The primates of the Anglican Communion and Moderators of the United Churches have met together in Northern Ireland to address common concerns and to share something of our lives and ministries in our own widely different contexts.
We have carefully studied the Windsor Report and how we might best be a communion in the midst of the deep differences which have been brought into sharp relief around the subject of homosexuality. I leave Ireland grateful that we as primates have done our very best to find a way forward and to avoid creating an unproductive situation of winners and losers.
These days have not been easy for any of us and the communiqué we issued gives some sense of our meeting and how we have struggled together. The communiqué is the fruit of a great deal of prayer and reflects our mutual desire to move forward together.
As the communiqué was written with a view to making room for a wide variety of perspectives it is inevitable that no one will be pleased with all aspects of it. Some will not be pleased with the request from the primates (paragraph 14) that the Episcopal Church, along with the Anglican Church of Canada, "voluntarily withdraw" our members from the Anglican Consultative Council "for the period leading up to the next Lambeth Conference." This request, together with the opportunity for a hearing with the Anglican Consultative Council (paragraph 16), gives space for speaking and listening. During this time the Episcopal Church will be responding to the questions addressed to us in the Windsor Report, as the primates have requested.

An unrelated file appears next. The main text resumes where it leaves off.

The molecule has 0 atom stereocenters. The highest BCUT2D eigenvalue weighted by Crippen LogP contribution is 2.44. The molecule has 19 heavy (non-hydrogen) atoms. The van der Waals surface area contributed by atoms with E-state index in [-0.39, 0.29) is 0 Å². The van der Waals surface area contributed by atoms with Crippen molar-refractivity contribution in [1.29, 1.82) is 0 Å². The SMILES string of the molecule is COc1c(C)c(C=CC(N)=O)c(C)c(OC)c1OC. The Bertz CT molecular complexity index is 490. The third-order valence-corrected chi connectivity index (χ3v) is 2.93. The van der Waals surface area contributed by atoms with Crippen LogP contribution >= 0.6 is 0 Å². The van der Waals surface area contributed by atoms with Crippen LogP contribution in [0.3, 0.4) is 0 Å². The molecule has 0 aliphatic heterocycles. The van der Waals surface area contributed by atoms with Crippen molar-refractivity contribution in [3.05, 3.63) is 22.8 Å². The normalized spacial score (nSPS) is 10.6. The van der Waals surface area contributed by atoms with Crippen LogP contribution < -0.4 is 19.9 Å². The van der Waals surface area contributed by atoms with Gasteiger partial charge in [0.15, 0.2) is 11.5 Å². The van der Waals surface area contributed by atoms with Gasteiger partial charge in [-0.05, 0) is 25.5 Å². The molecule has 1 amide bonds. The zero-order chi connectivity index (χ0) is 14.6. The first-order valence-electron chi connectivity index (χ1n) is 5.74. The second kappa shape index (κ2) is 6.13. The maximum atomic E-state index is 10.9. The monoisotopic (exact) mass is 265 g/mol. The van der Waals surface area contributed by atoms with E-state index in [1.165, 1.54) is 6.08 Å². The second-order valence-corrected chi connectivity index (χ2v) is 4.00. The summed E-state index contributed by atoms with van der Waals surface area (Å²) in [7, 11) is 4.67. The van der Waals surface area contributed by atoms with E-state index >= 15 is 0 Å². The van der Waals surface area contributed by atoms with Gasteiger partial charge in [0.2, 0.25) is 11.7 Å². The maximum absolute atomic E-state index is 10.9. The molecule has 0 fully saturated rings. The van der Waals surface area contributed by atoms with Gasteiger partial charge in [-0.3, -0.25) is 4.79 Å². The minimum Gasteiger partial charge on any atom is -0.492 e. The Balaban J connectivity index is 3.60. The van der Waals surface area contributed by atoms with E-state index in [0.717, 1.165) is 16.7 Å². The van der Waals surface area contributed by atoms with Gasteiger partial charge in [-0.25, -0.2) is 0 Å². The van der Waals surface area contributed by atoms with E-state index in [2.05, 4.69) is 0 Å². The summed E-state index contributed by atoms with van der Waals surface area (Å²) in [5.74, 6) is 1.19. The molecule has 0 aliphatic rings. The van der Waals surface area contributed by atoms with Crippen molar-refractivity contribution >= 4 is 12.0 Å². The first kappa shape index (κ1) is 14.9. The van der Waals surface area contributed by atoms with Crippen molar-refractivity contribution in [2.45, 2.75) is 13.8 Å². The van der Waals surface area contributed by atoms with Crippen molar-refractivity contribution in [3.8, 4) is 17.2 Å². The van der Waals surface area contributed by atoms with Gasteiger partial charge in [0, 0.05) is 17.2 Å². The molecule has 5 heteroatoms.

We will have the opportunity to speak out of the truth of our experience. I welcome this opportunity knowing that the Episcopal Church has sought to act with integrity in response to the Spirit, and that we have worked, and continue to work, to honor the different perspectives very much present within our church. Also during this time, the Anglican Consultative Council will be listening with care to what we have to say.
The primates discussed the importance of pastoral care for all members of our Anglican Communion and have spoken clearly to the matter (paragraph 15). I very much welcome the recommendation to the Archbishop of Canterbury that he appoint a "panel of reference to supervise the adequacy of pastoral provisions" for "groups in serious theological dispute with their diocesan bishop, or dioceses in dispute with their Provinces..."
The bishops of the Episcopal Church are committed to the provision of such pastoral care to those of various perspectives and have established a means of being certain it is provided which is described in Caring for all the Churches: Delegated Episcopal Pastoral Oversight. I am also pleased by the commitment made by the primates "neither to encourage nor to initiate cross-boundary violations."
The communiqué notes that our meeting was "characterised by generosity of spirit, and a readiness to respect one another's integrity, with Christian charity and abundant goodwill." I have faith and confidence in the many ways in which the mystery of communion is lived among us.
I am grateful that bonds of understanding and affection bind us together and call us to an ever deeper and more costly living out of the reconciliation brought about by Jesus through the Cross.
Again this week it was revealed that so much more unites us than divides us.
The Most Rev. Frank T. Griswold
Presiding Bishop and Primate
The Episcopal Church, USA